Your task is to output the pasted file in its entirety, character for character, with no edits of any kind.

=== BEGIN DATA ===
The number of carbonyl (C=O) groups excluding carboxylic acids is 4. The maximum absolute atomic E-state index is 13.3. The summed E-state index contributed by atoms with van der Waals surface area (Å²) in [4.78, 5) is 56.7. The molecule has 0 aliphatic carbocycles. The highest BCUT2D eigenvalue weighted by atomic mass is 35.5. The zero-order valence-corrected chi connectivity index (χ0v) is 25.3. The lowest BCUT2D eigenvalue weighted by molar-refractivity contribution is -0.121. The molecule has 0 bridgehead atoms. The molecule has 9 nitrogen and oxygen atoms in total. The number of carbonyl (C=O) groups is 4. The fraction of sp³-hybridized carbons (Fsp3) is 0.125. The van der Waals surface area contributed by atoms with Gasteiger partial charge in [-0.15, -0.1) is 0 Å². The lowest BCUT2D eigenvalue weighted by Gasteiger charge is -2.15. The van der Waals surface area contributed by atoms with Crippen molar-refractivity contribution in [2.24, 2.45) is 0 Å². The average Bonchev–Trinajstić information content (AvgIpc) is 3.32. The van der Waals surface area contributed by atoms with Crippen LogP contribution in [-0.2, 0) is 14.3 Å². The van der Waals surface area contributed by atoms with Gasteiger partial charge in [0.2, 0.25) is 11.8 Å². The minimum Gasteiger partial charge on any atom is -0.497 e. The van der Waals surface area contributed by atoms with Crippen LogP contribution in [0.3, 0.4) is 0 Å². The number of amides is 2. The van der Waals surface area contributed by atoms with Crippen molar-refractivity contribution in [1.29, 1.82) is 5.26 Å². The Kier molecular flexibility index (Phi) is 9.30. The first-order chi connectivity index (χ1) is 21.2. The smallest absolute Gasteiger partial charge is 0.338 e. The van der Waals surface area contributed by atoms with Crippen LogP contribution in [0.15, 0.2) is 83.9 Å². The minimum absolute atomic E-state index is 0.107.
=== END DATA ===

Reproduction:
The number of carbonyl (C=O) groups excluding carboxylic acids is 4. The maximum absolute atomic E-state index is 13.3. The summed E-state index contributed by atoms with van der Waals surface area (Å²) in [4.78, 5) is 56.7. The molecule has 0 aliphatic carbocycles. The highest BCUT2D eigenvalue weighted by atomic mass is 35.5. The zero-order valence-corrected chi connectivity index (χ0v) is 25.3. The lowest BCUT2D eigenvalue weighted by molar-refractivity contribution is -0.121. The molecule has 0 bridgehead atoms. The molecule has 9 nitrogen and oxygen atoms in total. The number of carbonyl (C=O) groups is 4. The fraction of sp³-hybridized carbons (Fsp3) is 0.125. The van der Waals surface area contributed by atoms with Gasteiger partial charge in [-0.15, -0.1) is 0 Å². The lowest BCUT2D eigenvalue weighted by Gasteiger charge is -2.15. The van der Waals surface area contributed by atoms with Crippen molar-refractivity contribution in [2.24, 2.45) is 0 Å². The average Bonchev–Trinajstić information content (AvgIpc) is 3.32. The van der Waals surface area contributed by atoms with Crippen LogP contribution in [-0.2, 0) is 14.3 Å². The van der Waals surface area contributed by atoms with Gasteiger partial charge in [0.2, 0.25) is 11.8 Å². The minimum Gasteiger partial charge on any atom is -0.497 e. The van der Waals surface area contributed by atoms with Crippen LogP contribution in [0.3, 0.4) is 0 Å². The number of amides is 2. The van der Waals surface area contributed by atoms with Crippen molar-refractivity contribution in [1.29, 1.82) is 5.26 Å². The Kier molecular flexibility index (Phi) is 9.30. The first-order chi connectivity index (χ1) is 21.2. The smallest absolute Gasteiger partial charge is 0.338 e. The van der Waals surface area contributed by atoms with Crippen LogP contribution in [0.15, 0.2) is 83.9 Å². The minimum absolute atomic E-state index is 0.107.